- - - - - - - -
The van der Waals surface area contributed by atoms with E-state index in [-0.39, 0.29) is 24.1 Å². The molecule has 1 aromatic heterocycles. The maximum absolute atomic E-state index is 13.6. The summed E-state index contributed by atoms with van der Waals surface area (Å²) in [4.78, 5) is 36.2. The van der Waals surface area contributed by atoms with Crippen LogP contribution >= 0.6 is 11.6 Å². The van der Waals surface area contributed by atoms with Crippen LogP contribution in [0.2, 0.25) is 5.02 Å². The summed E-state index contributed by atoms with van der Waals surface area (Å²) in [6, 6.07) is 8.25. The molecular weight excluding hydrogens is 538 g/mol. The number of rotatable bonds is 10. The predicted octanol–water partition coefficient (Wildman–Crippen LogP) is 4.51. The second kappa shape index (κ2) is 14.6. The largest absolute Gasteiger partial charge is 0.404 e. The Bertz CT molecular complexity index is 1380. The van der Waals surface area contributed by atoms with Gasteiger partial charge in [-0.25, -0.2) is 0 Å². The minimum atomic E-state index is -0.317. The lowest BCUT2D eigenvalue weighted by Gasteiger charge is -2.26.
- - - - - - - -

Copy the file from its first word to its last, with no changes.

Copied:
The van der Waals surface area contributed by atoms with E-state index in [-0.39, 0.29) is 24.1 Å². The molecule has 1 aromatic heterocycles. The maximum absolute atomic E-state index is 13.6. The summed E-state index contributed by atoms with van der Waals surface area (Å²) in [4.78, 5) is 36.2. The van der Waals surface area contributed by atoms with Crippen LogP contribution >= 0.6 is 11.6 Å². The van der Waals surface area contributed by atoms with Crippen LogP contribution in [0.2, 0.25) is 5.02 Å². The summed E-state index contributed by atoms with van der Waals surface area (Å²) in [6, 6.07) is 8.25. The molecular weight excluding hydrogens is 538 g/mol. The number of rotatable bonds is 10. The predicted octanol–water partition coefficient (Wildman–Crippen LogP) is 4.51. The second kappa shape index (κ2) is 14.6. The largest absolute Gasteiger partial charge is 0.404 e. The Bertz CT molecular complexity index is 1380. The van der Waals surface area contributed by atoms with Gasteiger partial charge in [-0.25, -0.2) is 0 Å². The minimum atomic E-state index is -0.317. The lowest BCUT2D eigenvalue weighted by Gasteiger charge is -2.26.